High Court Limits Endangered Species Act

The U.S. Supreme Court sides with developers and the Bush administration on a ruling that reduces the power of the federal Endangered Species Act. States will have greater latitude in issuing building permits and will operate with fewer federal requirements aimed at protecting endangered species.

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In another decision, the Supreme Court sided with developers and the Bush administration. It limited the scope of one of the nation's major environmental laws - the Endangered Species Act.

NPR's John Nielsen has more.

JOHN NIELSEN: This is a case that involves a collision between two of the nation's most powerful environmental laws. One is the Endangered Species Act, which forces federal agencies to consult with endangered species experts at the U.S. Fish and Wildlife Service before issuing controversial development plans.

The other federal law is the Clean Water Act. It allows the environmental protection agency to turn over the power to grant water permits to states, like Arizona, which is a good idea in principle, according to Bob Irwin of Defenders of Wildlife. Unfortunately...

Mr. BOB IRWIN (Defenders of Wildlife): The state of Arizona will issue a permit and the state of Arizona is not under an obligation to consult under the Endangered Species Act before issuing those permits.

NIELSEN: Dozens of states have already been granted this power. Some have agreed to take special steps to protect endangered species. But the Bush administration added no such requirements when it unveiled a plan to give the state of Arizona these powers five years ago.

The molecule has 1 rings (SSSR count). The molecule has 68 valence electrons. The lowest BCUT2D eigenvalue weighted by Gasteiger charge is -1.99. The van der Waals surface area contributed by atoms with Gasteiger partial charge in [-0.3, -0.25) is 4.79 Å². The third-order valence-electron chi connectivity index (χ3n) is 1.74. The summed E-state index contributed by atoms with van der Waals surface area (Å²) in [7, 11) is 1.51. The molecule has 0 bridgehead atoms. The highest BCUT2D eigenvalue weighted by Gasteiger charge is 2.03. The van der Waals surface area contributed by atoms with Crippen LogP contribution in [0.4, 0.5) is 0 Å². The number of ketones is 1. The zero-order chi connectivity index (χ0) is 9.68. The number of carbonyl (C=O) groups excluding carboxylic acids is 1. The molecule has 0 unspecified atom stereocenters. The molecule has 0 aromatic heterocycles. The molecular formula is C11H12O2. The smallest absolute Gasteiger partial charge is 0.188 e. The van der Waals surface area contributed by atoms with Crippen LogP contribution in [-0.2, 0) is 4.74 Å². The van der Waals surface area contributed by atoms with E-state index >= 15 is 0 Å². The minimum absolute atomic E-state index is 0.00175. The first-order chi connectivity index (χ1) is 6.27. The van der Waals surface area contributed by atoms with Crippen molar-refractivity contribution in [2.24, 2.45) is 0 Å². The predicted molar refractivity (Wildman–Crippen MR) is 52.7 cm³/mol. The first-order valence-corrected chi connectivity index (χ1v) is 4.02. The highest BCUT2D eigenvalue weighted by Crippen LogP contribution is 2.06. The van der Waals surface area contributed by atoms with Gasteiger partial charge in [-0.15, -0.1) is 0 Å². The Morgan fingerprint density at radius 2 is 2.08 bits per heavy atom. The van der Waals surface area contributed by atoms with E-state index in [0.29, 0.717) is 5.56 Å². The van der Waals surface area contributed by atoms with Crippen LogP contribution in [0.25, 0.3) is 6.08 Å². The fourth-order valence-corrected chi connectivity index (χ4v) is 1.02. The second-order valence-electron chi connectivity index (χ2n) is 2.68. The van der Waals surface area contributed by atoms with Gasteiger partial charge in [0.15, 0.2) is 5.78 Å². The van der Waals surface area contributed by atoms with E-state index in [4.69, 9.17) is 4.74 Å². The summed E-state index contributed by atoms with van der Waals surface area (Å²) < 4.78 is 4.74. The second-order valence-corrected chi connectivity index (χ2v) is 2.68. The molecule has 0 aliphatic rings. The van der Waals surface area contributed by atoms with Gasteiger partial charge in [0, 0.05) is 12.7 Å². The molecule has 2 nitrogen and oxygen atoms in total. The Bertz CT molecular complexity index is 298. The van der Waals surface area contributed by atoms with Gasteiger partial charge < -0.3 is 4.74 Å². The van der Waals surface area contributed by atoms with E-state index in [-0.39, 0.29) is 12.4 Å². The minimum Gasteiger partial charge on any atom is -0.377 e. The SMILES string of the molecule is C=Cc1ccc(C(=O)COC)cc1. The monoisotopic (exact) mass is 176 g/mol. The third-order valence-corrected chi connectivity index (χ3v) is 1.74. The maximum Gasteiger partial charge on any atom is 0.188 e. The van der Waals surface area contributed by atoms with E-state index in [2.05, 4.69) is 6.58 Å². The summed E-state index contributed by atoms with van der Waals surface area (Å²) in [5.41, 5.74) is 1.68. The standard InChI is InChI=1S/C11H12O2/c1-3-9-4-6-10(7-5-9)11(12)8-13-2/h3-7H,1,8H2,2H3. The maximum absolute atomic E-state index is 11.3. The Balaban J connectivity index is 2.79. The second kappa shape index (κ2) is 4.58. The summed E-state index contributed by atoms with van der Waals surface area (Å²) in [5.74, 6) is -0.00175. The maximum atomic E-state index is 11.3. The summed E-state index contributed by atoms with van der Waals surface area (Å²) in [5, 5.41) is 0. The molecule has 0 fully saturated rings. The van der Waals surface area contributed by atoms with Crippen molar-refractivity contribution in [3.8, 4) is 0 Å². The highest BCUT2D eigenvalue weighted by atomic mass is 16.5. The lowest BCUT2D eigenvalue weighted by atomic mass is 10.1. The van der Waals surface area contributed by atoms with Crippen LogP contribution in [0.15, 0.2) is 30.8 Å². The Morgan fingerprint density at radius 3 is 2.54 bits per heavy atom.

EPA lawyers said the Clean Air Act did not allow them to attach legal strings. And now the high court has agreed. Writing for the majority, Justice Samuel Alito argued that in this case the Clean Water Act trumps the Endangered Species Act. Irwin of Defenders of Wildlife called it a ruling that would produce more sprawl and more environmental problems.

Mr. IRWIN: We're very concerned that today's decision, coupled with the Bush administration's hostility to endangered species protection, could lead to additional species extinction.

NIELSEN: But businessmen like Dwayne Desiderio of the National Association of Home Builders say talk like that is overblown. First, he says, state and local laws protect endangered species. Also, the feds can jump in later in the process if they feel the species is at risk. In short...

Mr. DWAYNE DESIDERIO (National Association of Homebuilders): We think the court got the right decision. We think it had a difficult issue before us but it resolved it in a way that does justice to both the Endangered Species Act, the Clean Water Act and in a manner that allows our members to house the nation's citizens.

NIELSEN: While this case was in the courts, the EPA unveiled a plan to do for Alaska what it had just done for Arizona - grant it the power to issue water use permits with no endangered species strings attached.

John Nielsen, NPR News, Washington.

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